Monday, January 16, 2012

Brrrrrr!


Almost all of us here in Northeast Pennsylvania burn varied types of fuels to keep our homes warm. Not all areas are comfortably warm, but there is usually a "hot spot" where
backsides, toes and hands and pets can get revival as needed. Our only heat is a gas propane insert in an old brick fireplace. This replaced a wood burning barrel stove. Burning wood in a small home is a messy, dusty, and labor intensive method, even though the fire is mesmerizing and pretty. In our bathroom an electric wall heater stands ready for long stays. My daughter, who lives across town has a combination of heat sources. There is a wood burning furnace in the basement, alongside a propane furnace. In her kitchen there is a propane gas heater inserted in the wall. Our son-in-law has our old salamander heater in his garage/shop.

My neighbor has a propane gas furnace, and a wood burning stove and a propane stove in action.














Another neighbor burns coal pellets in a free standing stove, and his daughter has a wood pellet free standing stove in her home.










At our SC place I've noticed that many have oil radiators, electric ceramic heaters, and even infrared heaters in central areas. The bathhouses have overhead propane heaters.

I have just realized that I don't know anyone with a kerosene heater, but there most likely are many in our hometown houses.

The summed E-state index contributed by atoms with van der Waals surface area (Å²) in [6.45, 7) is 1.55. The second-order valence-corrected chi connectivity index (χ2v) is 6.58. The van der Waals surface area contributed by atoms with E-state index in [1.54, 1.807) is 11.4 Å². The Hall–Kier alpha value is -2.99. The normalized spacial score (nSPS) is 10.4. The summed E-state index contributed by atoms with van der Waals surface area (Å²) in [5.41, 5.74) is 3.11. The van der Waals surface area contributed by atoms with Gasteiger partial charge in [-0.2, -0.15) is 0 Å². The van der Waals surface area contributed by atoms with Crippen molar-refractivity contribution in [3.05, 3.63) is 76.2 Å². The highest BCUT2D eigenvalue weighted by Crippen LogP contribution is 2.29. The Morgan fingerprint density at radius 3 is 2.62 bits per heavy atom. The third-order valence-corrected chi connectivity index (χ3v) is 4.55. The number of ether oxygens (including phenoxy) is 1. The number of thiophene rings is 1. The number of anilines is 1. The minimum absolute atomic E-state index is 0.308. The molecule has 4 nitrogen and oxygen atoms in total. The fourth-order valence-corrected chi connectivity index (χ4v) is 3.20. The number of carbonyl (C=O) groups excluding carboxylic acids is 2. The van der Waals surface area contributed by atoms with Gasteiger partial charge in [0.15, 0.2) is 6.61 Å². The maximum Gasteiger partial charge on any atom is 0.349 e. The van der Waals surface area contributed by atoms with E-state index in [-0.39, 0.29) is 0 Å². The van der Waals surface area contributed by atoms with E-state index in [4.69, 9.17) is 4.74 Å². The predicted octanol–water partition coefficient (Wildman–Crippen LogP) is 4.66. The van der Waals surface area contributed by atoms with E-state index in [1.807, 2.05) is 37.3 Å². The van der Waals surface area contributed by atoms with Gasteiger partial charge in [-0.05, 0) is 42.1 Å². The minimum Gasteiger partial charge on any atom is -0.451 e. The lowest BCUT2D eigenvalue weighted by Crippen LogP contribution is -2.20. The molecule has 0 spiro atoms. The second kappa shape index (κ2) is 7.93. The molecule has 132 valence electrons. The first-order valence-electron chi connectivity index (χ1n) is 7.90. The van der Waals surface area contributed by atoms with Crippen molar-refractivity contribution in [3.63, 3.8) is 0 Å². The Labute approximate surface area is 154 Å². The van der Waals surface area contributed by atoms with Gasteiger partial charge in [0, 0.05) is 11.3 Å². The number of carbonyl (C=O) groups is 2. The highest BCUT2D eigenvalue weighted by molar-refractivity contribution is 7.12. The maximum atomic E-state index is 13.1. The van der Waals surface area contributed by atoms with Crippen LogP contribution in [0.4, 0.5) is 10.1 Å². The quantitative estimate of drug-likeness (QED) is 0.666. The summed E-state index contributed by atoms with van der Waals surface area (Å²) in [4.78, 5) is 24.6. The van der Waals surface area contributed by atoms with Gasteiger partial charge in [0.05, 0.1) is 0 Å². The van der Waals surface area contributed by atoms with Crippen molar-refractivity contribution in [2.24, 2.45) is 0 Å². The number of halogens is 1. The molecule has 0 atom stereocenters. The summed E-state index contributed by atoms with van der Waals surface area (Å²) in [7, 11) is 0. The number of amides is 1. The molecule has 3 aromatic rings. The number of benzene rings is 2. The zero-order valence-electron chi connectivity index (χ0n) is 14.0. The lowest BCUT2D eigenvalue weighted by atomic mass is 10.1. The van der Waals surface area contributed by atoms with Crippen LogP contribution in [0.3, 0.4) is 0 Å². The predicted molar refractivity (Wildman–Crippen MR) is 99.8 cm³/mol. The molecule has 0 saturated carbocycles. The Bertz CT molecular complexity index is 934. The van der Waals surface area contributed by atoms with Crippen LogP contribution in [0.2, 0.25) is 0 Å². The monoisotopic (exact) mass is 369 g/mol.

I am aware that there are electric fireplaces marketed, but have never seen one.

3 comments:

  1. I have gas. Gas heat that is. Cheap in the summer (duh!) but a killer in the winter.

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  2. When I was growing up in the fifties and sixties, we had a couple of Dearborn heaters that heated our little house. Mostly, we kept warm by standing right in front of them, being careful not to get our clothing caught in them. They ran on natural gas, which in itself was dangerous. I was glad when, as an adult, Hubby and I moved into an all electric house. I forgot that when the lights go out, so does the heat. Luckily, we have a fireplace, but our chimney hasn't been cleaned in 17 years, so we are scared to use it now. Also lucky for us that the electricity doesn't go out that much in the winter.

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